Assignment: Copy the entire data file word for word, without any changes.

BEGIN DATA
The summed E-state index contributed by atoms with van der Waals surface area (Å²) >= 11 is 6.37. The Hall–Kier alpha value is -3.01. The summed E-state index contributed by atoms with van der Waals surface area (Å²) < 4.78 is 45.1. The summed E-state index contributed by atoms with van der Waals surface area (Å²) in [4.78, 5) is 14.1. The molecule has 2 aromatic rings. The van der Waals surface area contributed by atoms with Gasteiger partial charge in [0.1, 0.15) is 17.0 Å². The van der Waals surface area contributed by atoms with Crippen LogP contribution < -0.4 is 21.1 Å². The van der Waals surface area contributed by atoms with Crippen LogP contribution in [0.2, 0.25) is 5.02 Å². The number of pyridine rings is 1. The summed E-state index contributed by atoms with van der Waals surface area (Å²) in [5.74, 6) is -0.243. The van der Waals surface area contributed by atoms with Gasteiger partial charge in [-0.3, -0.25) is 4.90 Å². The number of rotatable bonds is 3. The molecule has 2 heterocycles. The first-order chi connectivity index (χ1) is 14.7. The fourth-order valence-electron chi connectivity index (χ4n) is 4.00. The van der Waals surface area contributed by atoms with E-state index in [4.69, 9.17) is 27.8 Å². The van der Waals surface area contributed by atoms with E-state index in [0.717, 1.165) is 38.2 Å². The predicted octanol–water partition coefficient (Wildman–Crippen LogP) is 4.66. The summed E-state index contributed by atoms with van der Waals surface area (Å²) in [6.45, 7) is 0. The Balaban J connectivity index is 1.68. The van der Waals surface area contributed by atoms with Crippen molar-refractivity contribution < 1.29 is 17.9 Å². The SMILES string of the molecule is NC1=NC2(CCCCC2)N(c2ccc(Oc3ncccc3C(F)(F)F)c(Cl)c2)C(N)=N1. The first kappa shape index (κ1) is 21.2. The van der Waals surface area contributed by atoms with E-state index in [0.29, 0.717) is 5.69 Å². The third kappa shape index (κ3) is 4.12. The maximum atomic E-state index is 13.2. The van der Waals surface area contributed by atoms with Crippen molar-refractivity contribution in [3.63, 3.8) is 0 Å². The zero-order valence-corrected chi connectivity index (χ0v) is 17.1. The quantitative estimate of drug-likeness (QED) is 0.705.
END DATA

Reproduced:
The summed E-state index contributed by atoms with van der Waals surface area (Å²) >= 11 is 6.37. The Hall–Kier alpha value is -3.01. The summed E-state index contributed by atoms with van der Waals surface area (Å²) < 4.78 is 45.1. The summed E-state index contributed by atoms with van der Waals surface area (Å²) in [4.78, 5) is 14.1. The molecule has 2 aromatic rings. The van der Waals surface area contributed by atoms with Gasteiger partial charge in [0.1, 0.15) is 17.0 Å². The van der Waals surface area contributed by atoms with Crippen LogP contribution < -0.4 is 21.1 Å². The van der Waals surface area contributed by atoms with Crippen LogP contribution in [0.2, 0.25) is 5.02 Å². The number of pyridine rings is 1. The summed E-state index contributed by atoms with van der Waals surface area (Å²) in [5.74, 6) is -0.243. The van der Waals surface area contributed by atoms with Gasteiger partial charge in [-0.3, -0.25) is 4.90 Å². The number of rotatable bonds is 3. The molecule has 2 heterocycles. The first-order chi connectivity index (χ1) is 14.7. The fourth-order valence-electron chi connectivity index (χ4n) is 4.00. The van der Waals surface area contributed by atoms with E-state index in [4.69, 9.17) is 27.8 Å². The van der Waals surface area contributed by atoms with E-state index in [0.717, 1.165) is 38.2 Å². The predicted octanol–water partition coefficient (Wildman–Crippen LogP) is 4.66. The summed E-state index contributed by atoms with van der Waals surface area (Å²) in [6.45, 7) is 0. The Balaban J connectivity index is 1.68. The van der Waals surface area contributed by atoms with Crippen molar-refractivity contribution < 1.29 is 17.9 Å². The SMILES string of the molecule is NC1=NC2(CCCCC2)N(c2ccc(Oc3ncccc3C(F)(F)F)c(Cl)c2)C(N)=N1. The first kappa shape index (κ1) is 21.2. The van der Waals surface area contributed by atoms with E-state index in [0.29, 0.717) is 5.69 Å². The third kappa shape index (κ3) is 4.12. The maximum atomic E-state index is 13.2. The van der Waals surface area contributed by atoms with Crippen molar-refractivity contribution in [3.63, 3.8) is 0 Å². The zero-order valence-corrected chi connectivity index (χ0v) is 17.1. The quantitative estimate of drug-likeness (QED) is 0.705.